We will provide you with participant-specific data on the Game 1 promise made, the Game 1 return made, and the subsequent message sent. Then, you and your partners will have to answer YES or NO to the following two
Does the message qualify as an apology according to apology definition 1?
Does the message qualify as an apology according to apology definition 2?
We cannot tell you how to play this matching game. Obviously, a lot of doing well depends on what your partners do. However, we recommend that, as you read each message, you and your partners pay attention to what you expect most people would interpret according to definition 1 and definition 2. We recommend that you DO NOT think too deeply about it. If you and your partners coordinate on the same intuitive approach, your initial interpretations should be most likely to pay off in this game. They are more likely to be similar for you and your partners than alternative interpretations produced by any deep thinking.
TWO DEFINITIONS OF APOLOGY THAT YOU WILL MAKE QUALIFYING JUDGEMENTS ABOUTApology definition 1: an explicit or implicit acknowledgment of offense which another has received Apology definition 2: an explicit or implicit acknowledgment of offense which another has received, along with remorse, regret, or sorrow stemming from acknowledgment of offense
You earn money in the matching game by making a judgment that agrees with the majority judgment of the group. In other words, if you match your judgment with at least one other partner – the two of you who have matched have formed a majority (i.e., at least 2 out of 3) and will be rewarded with $5 if the item you matched on is chosen for payment. If your judgment about a message does not match either of your partners’, you will not earn a money reward for that judgment.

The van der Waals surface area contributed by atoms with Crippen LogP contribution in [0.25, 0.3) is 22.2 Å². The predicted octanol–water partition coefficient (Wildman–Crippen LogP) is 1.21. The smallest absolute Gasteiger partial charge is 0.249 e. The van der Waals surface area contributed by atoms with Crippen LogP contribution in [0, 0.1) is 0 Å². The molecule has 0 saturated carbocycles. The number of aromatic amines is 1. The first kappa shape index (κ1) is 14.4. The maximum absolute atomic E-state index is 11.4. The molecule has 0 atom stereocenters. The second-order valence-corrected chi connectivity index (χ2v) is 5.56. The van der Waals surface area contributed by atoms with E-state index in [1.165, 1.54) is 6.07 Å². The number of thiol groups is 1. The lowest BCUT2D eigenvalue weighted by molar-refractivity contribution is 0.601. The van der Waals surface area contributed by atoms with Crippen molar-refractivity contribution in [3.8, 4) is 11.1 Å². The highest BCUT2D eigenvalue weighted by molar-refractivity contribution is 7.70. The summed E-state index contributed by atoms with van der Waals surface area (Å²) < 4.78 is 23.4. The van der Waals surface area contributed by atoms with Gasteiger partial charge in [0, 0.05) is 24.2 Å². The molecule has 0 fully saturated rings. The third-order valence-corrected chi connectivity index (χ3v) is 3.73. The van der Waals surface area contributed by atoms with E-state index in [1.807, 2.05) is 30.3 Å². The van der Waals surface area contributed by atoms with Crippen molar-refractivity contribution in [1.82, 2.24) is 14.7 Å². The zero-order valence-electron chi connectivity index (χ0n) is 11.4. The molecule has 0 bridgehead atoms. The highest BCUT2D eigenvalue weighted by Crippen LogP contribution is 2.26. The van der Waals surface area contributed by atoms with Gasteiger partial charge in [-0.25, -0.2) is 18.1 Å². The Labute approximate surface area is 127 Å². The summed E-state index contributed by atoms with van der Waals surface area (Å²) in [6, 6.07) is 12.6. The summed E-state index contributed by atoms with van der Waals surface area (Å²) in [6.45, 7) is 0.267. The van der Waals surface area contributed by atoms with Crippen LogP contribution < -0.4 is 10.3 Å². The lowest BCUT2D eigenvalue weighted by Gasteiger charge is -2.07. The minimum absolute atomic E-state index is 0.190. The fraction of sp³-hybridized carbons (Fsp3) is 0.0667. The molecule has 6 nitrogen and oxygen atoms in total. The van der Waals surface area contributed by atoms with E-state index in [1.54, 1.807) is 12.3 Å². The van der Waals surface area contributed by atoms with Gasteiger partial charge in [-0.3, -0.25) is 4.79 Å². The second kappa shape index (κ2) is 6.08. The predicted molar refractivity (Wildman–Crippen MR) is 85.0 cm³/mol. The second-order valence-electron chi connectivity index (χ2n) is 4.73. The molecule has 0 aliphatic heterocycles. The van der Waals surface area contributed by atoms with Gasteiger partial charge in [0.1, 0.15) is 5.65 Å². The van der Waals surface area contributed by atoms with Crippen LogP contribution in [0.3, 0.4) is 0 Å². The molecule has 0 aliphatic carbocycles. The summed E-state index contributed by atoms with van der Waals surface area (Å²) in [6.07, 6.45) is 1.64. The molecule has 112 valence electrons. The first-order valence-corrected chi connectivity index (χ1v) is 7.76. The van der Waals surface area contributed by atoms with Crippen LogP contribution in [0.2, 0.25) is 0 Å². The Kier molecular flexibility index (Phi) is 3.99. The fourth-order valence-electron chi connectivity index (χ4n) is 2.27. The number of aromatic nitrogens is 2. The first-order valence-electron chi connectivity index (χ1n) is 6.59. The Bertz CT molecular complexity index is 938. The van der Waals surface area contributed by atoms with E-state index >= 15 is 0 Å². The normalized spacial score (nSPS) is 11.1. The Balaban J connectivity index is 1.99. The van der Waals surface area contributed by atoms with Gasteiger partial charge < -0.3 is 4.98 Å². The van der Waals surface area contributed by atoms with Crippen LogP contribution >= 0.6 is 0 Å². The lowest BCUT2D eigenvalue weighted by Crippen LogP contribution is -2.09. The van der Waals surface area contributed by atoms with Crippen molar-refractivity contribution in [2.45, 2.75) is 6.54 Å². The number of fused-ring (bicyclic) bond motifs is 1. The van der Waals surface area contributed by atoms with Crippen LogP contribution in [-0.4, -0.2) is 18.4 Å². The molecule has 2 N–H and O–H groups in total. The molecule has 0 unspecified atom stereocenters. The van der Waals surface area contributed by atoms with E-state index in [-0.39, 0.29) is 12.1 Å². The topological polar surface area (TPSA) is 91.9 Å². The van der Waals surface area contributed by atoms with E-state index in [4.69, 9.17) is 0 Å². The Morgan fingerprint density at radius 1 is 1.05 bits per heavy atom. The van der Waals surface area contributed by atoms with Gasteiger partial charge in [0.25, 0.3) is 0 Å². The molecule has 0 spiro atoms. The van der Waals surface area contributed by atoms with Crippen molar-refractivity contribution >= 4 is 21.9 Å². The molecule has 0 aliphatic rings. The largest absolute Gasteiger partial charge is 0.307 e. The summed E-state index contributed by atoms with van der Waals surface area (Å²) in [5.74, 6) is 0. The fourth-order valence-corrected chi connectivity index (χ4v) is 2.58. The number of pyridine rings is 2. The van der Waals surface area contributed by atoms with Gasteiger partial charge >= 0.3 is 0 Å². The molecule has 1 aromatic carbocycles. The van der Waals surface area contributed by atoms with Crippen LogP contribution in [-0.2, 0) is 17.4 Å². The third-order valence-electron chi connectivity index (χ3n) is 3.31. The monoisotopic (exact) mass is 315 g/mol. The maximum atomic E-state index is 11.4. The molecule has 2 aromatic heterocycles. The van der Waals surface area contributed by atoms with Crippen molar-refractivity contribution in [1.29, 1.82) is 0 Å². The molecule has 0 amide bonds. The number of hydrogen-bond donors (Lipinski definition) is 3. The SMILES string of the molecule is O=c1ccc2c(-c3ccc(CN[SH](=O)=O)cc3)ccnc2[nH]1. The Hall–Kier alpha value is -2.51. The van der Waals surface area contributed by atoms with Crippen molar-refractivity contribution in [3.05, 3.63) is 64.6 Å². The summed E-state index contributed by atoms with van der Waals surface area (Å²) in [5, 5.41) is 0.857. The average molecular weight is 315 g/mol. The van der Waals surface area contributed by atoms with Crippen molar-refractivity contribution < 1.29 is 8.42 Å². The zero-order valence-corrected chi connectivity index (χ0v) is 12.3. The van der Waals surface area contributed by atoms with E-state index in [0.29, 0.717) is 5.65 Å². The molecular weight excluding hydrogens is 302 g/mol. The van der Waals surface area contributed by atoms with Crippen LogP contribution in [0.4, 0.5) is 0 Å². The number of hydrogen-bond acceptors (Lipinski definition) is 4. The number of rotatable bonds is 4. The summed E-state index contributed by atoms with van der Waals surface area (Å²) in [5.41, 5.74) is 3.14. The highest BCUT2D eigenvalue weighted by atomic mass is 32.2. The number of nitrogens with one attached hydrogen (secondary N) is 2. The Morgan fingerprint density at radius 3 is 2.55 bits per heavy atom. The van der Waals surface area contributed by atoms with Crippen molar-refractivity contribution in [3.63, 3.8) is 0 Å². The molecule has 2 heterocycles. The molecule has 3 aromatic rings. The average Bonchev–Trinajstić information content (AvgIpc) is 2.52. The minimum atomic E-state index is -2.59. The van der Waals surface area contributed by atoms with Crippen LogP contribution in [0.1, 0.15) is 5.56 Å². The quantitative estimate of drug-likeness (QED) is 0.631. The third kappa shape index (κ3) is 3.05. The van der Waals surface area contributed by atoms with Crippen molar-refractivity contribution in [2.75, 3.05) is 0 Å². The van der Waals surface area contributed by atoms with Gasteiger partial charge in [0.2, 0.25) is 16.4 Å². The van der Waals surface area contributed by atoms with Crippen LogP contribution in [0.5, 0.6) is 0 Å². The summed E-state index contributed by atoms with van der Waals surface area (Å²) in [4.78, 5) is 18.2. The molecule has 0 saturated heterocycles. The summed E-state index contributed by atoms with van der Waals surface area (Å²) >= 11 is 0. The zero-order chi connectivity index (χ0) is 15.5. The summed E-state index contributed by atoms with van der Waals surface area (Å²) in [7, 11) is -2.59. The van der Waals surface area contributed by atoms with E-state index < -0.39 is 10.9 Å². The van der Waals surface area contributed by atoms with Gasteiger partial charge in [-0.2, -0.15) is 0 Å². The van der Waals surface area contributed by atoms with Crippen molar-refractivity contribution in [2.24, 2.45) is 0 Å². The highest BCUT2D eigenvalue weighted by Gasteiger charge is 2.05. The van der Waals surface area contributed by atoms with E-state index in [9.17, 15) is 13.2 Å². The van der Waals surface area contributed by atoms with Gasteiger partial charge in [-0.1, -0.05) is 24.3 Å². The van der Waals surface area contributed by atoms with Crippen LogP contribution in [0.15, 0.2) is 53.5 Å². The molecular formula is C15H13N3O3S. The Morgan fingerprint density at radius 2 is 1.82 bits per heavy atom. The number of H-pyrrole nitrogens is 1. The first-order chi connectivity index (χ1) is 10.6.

Specifically, for each of the 36 messages you view, you will make YES or NO judgments in each of two columns that follow. In the first column you will circle either YES or NO, depending whether you think that the message content qualifies as an apology according to definition 1. In the second column you will circle either YES or NO, depending on whether you think that the message content qualifies as an apology according to definition 2.
Then for each individual message we will compare your judgment with judgments of the two other students. To calculate your earnings at the end of the experiment, we will randomly choose 3 out of 36 judgments in the first column and 3 out of 36 judgments in the second column for payment, using a bingo cage which contains balls numbered from 1 to 36. Since for each correct judgment you can earn $5, you can earn up to $30 for the matching game in addition to the $7 participation fee.
We will distribute to you a set of 36 Game 1 promise-breaker’s promise and return decisions and subsequent messages. In all, you will view 36 messages. Each message will be followed by two columns, each with YES or NO. In the first column you will circle either YES or NO, depending whether you think that the message content qualifies as an apology according to definition 1. In the second column you will circle either YES or NO, depending on whether you think that the message content qualifies as an apology according to definition 2.
Since we will choose three judgments in column 1 and three judgments in column 2, each potentially earning a reward of $5.00, you can earn up to $30 for the matching game. You additionally will earn $7 for showing up on time and participating.
Appendix C: Promises and Messages